You’ve raised an interesting point Tereza and probably one that needs it’s own question. Much of this dialogue appears centered on middle class students and makes some assumptions about home support and parent ability to partner with schools. There is also so far little here on special needs students. Just as an example in our school district we have an ever increasing number of FASD students. By putting students into classes we gain efficiencies that allow us to pay for education assistants for some of our FASD students. If we are no longer gaining the efficiencies how do we provide for these extremely needy individuals many of whom have severe anger and impulse control issues. Of course there may be many good ideas about this and perhaps it needs to be its own question. Does personalized learning look different when soio-economics, poverty and special needs are considered?

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  41. Lyn says:

    Flexibility and creativity need to to be in practise from the ‘top’ down to successfully support student choice.

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  42. Dacen says:

    Although I do support a more personalized learning system I approach it with caution. I think it is incredibly important to ensure students are not getting behind in core subjects while they are focusing on their chosen education plan. The danger that I see is students that are unable to read or write or perform simple math equations becasue the education system has allowed them to pursue topics that interest them.

    The system that I see the Ministry of Education working towards is a Montessori system that allows the student to choose the education plan for him/her. This system can be beneficial to the students by keeping interest in school but has the potential to limit the student in future pursuits. I think that the best way to avoid possible limitations is to work out a combined system that ensures that students are not held back later on by the decisions they make early on.

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    • Janet says:

      Why would they not be able to read or write or perform simple math equations because they would be able to learn topics that interest them?

      Who or what would be holding them back later on?

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  43. Stefane says:

    One benefit of offering students more flexible learning opportunities is the self motivation the students will receive when they feel an ability to make choices and take ownership of their learning. Taking ownership of their learning will prepare them well for the future life they will build. There are challenge that arise when flexible learning opportunities are give one of which is how can you ensure that learning outcomes are being reached? I believe that if the students are given the proper tools and support from their teachers, parents and community this can be overcome. I believe it is important that we let the students know that there is an outcome which they will need show they have reached. Their are many ways they could show they have reached the outcome for example; through reflection, journal keeping, video recordings, etc…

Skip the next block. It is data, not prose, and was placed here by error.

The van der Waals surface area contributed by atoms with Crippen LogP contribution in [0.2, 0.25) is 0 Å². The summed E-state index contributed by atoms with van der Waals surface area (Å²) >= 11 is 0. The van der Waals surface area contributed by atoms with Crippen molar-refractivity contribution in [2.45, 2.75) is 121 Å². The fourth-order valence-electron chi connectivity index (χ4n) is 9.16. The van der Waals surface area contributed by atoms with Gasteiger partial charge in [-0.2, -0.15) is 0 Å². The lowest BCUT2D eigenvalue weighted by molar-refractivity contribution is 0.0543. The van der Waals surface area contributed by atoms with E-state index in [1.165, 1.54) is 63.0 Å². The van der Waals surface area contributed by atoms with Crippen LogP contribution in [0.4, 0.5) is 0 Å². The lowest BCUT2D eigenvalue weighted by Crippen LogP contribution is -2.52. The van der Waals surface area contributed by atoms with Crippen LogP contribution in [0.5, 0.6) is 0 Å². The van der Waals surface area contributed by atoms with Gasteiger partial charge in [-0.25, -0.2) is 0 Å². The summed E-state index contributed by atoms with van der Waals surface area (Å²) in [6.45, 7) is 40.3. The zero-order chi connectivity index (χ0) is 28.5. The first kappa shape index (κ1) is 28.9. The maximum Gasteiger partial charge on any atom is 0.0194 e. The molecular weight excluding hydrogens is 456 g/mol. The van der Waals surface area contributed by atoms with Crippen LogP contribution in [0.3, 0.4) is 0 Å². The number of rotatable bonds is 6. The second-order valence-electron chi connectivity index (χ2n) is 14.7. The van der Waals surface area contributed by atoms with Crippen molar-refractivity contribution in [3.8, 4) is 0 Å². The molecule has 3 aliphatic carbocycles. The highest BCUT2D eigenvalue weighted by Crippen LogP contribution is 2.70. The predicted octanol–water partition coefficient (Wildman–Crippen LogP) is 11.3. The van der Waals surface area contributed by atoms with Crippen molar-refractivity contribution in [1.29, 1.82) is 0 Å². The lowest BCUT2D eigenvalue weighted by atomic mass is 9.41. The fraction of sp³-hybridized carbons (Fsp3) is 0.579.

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  44. Kathy says:

    Flexibility is desireable for all learning as long as you know where you’re going and why. Are students equipped to make good enough decisions/choices about their learning. Will teachers be accountable for the learning outcomes reached (or not) by each student? Parents are ultimately responsibile for all aspects of their child’s health and education. What are we doing to hold them accountable? Why do we expect modern results from ancient systems?

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  45. K.F. says:

    WHile there are definite benefits AND challenges to offering students a more flexible learning opportunity, I think the benefits far out weigh the challenges. The major benefit is that how we learn is NOT the same for everyone and it doesn’t just take place in the classroom. We need to recognize that and honour that to give our students the best education, learning experience and foundation that we possibley can. The more flexible we are the more of a chance we have of reaching each and every student. The flexibility in choice helps for students to take ownership in their learning and find ways to make things work for them! Also, allowing this felxibility will help to ensure that those that usually get lost and left behind (students who are gifted and students who struggle) can have their own path and work at their own pace. The only challenge that I can see is that educators and students will both need a lot of support to make this possible. It will be challenging to have a whole class of students all at different stages and all going at different paces. But again, the challenges are nothing compared to the benefits!